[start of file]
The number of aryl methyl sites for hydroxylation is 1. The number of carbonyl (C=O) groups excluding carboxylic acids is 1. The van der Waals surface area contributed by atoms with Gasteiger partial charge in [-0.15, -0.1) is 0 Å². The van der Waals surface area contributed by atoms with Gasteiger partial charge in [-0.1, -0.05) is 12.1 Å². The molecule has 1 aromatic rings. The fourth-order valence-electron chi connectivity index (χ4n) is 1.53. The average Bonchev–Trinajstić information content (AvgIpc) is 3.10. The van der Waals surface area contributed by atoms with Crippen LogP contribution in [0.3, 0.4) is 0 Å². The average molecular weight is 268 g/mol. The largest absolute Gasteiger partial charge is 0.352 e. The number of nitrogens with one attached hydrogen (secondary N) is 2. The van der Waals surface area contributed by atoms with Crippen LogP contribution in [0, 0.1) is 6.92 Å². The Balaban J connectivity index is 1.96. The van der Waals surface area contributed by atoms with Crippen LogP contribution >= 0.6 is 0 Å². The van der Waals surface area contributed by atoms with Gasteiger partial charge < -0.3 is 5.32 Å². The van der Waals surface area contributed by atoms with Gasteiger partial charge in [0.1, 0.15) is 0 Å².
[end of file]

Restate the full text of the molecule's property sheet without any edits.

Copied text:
The number of aryl methyl sites for hydroxylation is 1. The number of carbonyl (C=O) groups excluding carboxylic acids is 1. The van der Waals surface area contributed by atoms with Gasteiger partial charge in [-0.15, -0.1) is 0 Å². The van der Waals surface area contributed by atoms with Gasteiger partial charge in [-0.1, -0.05) is 12.1 Å². The molecule has 1 aromatic rings. The fourth-order valence-electron chi connectivity index (χ4n) is 1.53. The average Bonchev–Trinajstić information content (AvgIpc) is 3.10. The van der Waals surface area contributed by atoms with Crippen LogP contribution in [0.3, 0.4) is 0 Å². The average molecular weight is 268 g/mol. The largest absolute Gasteiger partial charge is 0.352 e. The number of nitrogens with one attached hydrogen (secondary N) is 2. The van der Waals surface area contributed by atoms with Crippen LogP contribution in [0, 0.1) is 6.92 Å². The Balaban J connectivity index is 1.96. The van der Waals surface area contributed by atoms with Crippen LogP contribution >= 0.6 is 0 Å². The van der Waals surface area contributed by atoms with Gasteiger partial charge < -0.3 is 5.32 Å². The van der Waals surface area contributed by atoms with Gasteiger partial charge in [0.1, 0.15) is 0 Å².